October on film

Aside from the two rolls of purple film in October, I also ran a roll of Kodak Gold 400 and Agfa 200 through the Minolta SRT 102 and Pen EE3, respectively. Countryside, mid-October colors, the usual (for me) suspects. No edits, other than the addition of a watermark.

I’m still smitten with film. The planning, the composing an image, the waiting, the surprise. It just slows everything down in a super delicious way that I’m finding I’m really okay with.

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Dreaming in purple

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abandoned farmhouse in Lomography Lomochrome Purple film

A few weeks ago I spent a small fortune on a few rolls of Lomography Lomochrome Purple film on a whim. Because, well, I’m in an experimental phase here and I’m rolling with that. But really, it’s like magic, this film–it turns greens purple (but only sometimes) and mucks about with other colors in weird and wonderful ways and yes, I do know that I can do that in Photoshop but I want to create magic right in my camera with no other faffing around. And I want to be surprised by what I get when my film is developed. And I don’t want to control everything. (I take that back. I kind of like control, but not where film photography is concerned. I am still in love with the surprises there.)

So I put one roll in my Minolta SRT 102 and after that I ran another through my Olympus Pen EE3. Was I surprised? Yes. Delighted? Totally.

Will I use this film again? Yes, oh yes. And I can’t wait.

In the meantime, here are some favorites from those two rolls.

Minolta SRT 102

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sumac in foreground, abandoned barn
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diamond window shed, sumac
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pine needles suspended in web, abandoned car in forest
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pine forest
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forest floor, dried pine needles, mushroom and green (purple) moss
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forest and light
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pumpkins get a deeper orange in lomo purple
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small lake, lily pads and reflections
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lake and reflection through trees

Olympus Pen EE3

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train tracks and vines
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shadows and alleyway
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lines, shadows, and time transport box (okay, probably not)
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foggy woods, road after the fog cleared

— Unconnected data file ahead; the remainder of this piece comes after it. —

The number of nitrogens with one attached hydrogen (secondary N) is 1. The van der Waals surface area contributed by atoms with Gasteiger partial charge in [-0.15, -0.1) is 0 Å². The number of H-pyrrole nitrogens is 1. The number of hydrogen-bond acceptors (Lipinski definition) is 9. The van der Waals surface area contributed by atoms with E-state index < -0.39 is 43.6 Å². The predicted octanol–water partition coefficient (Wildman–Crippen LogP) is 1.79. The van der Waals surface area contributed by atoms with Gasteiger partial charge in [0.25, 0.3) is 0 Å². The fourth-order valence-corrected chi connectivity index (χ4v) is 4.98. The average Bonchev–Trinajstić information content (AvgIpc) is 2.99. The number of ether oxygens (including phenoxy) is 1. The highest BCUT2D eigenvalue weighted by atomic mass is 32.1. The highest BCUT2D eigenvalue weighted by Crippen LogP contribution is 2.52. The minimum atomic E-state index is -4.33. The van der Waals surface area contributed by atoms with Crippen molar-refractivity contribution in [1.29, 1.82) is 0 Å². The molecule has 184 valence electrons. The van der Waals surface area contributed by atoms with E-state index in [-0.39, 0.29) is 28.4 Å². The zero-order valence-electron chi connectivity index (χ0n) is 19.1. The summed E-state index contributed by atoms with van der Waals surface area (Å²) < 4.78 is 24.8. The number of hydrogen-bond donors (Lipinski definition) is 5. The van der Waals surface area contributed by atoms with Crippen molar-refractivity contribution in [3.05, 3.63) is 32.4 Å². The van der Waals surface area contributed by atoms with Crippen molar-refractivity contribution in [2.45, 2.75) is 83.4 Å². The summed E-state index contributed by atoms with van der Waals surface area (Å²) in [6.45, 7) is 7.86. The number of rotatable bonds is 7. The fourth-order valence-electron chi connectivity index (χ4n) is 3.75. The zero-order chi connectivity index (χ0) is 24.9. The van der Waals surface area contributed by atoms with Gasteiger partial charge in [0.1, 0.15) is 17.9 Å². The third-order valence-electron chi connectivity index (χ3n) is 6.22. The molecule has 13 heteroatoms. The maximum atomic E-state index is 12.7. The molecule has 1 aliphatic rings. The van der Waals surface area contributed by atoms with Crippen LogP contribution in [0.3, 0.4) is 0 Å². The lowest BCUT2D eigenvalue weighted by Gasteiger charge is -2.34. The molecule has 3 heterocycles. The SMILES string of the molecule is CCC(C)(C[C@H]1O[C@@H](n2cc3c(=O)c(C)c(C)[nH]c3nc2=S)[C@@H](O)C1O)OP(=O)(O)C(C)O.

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country roads
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orchard
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orchard and plowed field
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multicolored trees and old shed
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fields, trees
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grassy road, more sumac
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sumac and milkweed, roadside

August on film

I know it’s September, but one of the many things about film photography that interests me is that I don’t generally get my film developed immediately. Since I like to save money by getting several rolls developed at once, I have to wait until I have several rolls to develop. Which, depending on several factors, could take a month or so. So by the time I get film developed, seasons can change, new things are blooming (or drying up), etc. etc.

I tried a new lab for four rolls, one of which was shot on a Minolta X700 I recently acquired. The price and timing was right, but the color saturation seemed off, and everything appeared over-exposed and washed out. I may still use this lab as I can muck about with some of that stuff with the digitized image. But one of the other things I really like about film is the fact that you get what you get, and even that depends on who’s processing your stuff–and even the same lab can process each roll different than the next, at least in my experience.

So, I got what I got on these four rolls and I don’t mind that one bit.

These first four shots are from the newly acquired Minolta X700, which after shooting one roll I decided a) to keep, and b) to take in to repair, as it has a “sticky gasket” (that’s what the shop said–I just know the aperture ring sometimes worked and sometimes didn’t). Anyway, this was a cheapo drug store roll of Fuji 800 speed film, which I intended to use in New Orleans at night when I was there last May but didn’t.

And the Pentax K100, with Kodak Ultramax 400 speed film, produced these:

These next images were shot with Agfa Vista 200–a cheap film that I love for the half frame. I am crazy about the half frame format. Have I already mentioned that? I used my Olympus Pen EE3, which I’m so excited about because I got it for only $10.50. I don’t know why that makes me so happy, but it does. This is a fun point and shoot, just easier to use than the all-manual original Olympus Pen that I have (but I love that one, too).

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A local farm stand, shop in barn
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The farmers here have a small shop in their barn, antiques and such
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Headless chicken (front, right)! Not really. No chickens were harmed in the making of this photograph.
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Peach orchard
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The EE3 has a fixed focus (obviously farther out than my wine glass and hand)